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    Jewel City Sizzles with Queer Energy

    BT 10.1 1-28 Final.issu_Page_13_Image_0004In 1915, when the Panama-Pacific Internation­al Exposition (PPIE) opened, San Francisco was already a gay mecca for those in the know. Some 25 years beforehand, author, playwright and poet Oscar Wilde wrote in The Picture of Dorian Gray: “It’s an odd thing, but anyone who disap­pears is said to be seen in San Francisco. It must be a delightful city and possess all the attrac­tions of the next world.”

    LGBT people did “disappear,” or at least try to from the law, only to be found later at places like the Dash, a gay bar at 574 Pacific Street. The city, according to, closed Dash in 1908 after police found its patrons perform­ing oral sex under the dresses of cross-dressing male entertainers. Before the closure, such en­tertainers would dance on top of tables, inviting the attention.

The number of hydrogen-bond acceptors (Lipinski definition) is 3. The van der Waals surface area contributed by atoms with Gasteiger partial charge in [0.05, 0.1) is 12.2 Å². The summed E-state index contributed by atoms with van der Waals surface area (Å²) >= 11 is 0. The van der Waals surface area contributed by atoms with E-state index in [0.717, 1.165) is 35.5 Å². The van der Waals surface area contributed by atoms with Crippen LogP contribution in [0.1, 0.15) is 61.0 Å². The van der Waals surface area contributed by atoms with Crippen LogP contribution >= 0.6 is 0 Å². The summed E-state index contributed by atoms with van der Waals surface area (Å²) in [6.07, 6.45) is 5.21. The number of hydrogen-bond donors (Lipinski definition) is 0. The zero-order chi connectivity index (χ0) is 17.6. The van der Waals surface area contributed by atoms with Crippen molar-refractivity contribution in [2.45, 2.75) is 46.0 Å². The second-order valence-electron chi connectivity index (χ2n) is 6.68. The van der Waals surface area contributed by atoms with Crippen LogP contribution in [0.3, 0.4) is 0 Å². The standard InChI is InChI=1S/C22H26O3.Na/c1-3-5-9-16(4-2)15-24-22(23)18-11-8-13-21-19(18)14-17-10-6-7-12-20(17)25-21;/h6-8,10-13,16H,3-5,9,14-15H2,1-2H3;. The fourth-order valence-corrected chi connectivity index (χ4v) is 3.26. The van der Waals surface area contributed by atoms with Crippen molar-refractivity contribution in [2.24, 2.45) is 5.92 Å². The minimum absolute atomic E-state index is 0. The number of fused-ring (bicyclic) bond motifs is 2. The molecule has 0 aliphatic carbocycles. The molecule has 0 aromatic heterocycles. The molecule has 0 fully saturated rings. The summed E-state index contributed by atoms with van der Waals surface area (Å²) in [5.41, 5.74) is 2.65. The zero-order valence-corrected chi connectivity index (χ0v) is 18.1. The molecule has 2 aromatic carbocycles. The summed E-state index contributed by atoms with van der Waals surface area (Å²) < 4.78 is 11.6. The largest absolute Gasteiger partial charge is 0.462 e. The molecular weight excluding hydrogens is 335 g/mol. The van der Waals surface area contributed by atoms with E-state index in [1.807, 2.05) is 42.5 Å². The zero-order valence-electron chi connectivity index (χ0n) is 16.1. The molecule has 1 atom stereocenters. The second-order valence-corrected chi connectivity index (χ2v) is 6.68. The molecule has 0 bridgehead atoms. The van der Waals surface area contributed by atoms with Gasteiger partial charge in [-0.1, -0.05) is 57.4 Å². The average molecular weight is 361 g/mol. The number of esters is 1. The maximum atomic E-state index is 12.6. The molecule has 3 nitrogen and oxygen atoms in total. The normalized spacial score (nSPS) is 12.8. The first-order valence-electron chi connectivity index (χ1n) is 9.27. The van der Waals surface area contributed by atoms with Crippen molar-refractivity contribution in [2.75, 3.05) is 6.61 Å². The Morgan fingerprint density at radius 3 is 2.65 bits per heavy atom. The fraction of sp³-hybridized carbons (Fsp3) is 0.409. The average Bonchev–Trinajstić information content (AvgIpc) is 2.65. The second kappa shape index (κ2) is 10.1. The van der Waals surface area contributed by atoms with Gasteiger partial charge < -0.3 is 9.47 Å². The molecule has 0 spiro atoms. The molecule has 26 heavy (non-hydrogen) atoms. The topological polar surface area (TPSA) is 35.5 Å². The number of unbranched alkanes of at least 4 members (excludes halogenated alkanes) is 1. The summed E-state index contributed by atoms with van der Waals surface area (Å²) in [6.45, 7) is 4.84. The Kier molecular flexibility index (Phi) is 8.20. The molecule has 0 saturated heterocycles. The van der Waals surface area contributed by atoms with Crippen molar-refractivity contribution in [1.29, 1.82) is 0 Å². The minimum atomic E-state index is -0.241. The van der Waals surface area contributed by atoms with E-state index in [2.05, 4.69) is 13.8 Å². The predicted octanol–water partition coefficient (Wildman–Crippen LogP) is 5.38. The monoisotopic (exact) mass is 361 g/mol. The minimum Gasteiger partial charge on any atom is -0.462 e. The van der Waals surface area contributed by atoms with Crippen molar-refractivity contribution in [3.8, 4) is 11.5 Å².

At the time, the gay community was growing in the Barbary Coast neighborhood, the area now covered by the Financial District and North Beach. In later years, it would be the home to San Francisco’s first lesbian bar (Mona’s Club on Union Street), and the first leather bar (Why Not at 518 Ellis).

    In addition to heading over to the Barbary Coast, LGBT visitors to the Panama-Pacific International Exposition could have brought with them Marcel Proust’s then new In Search of Lost Time. The work marked the first time a modern Western author treated homosexuality openly in literature.

    Yet, as for the Dash’s closure, this was not a great time to be out of the closet. In the fall of 1914, just before PPIE opened, some 500 gay men were arrested as “social vagrants,” which led to the passage of a law prohibiting “acts techni­cally known as fellatio and cunnilingus.” Those convicted could spend up to 15 years in prison.

    When you visit Jewel City at the de Young, consid­er then what those before us faced. It is little won­der that so many works by closeted LGBT artists absolutely sizzle with queer energy, likely serving as a creative release, a silent shout for connection, and an expression of their true selves.

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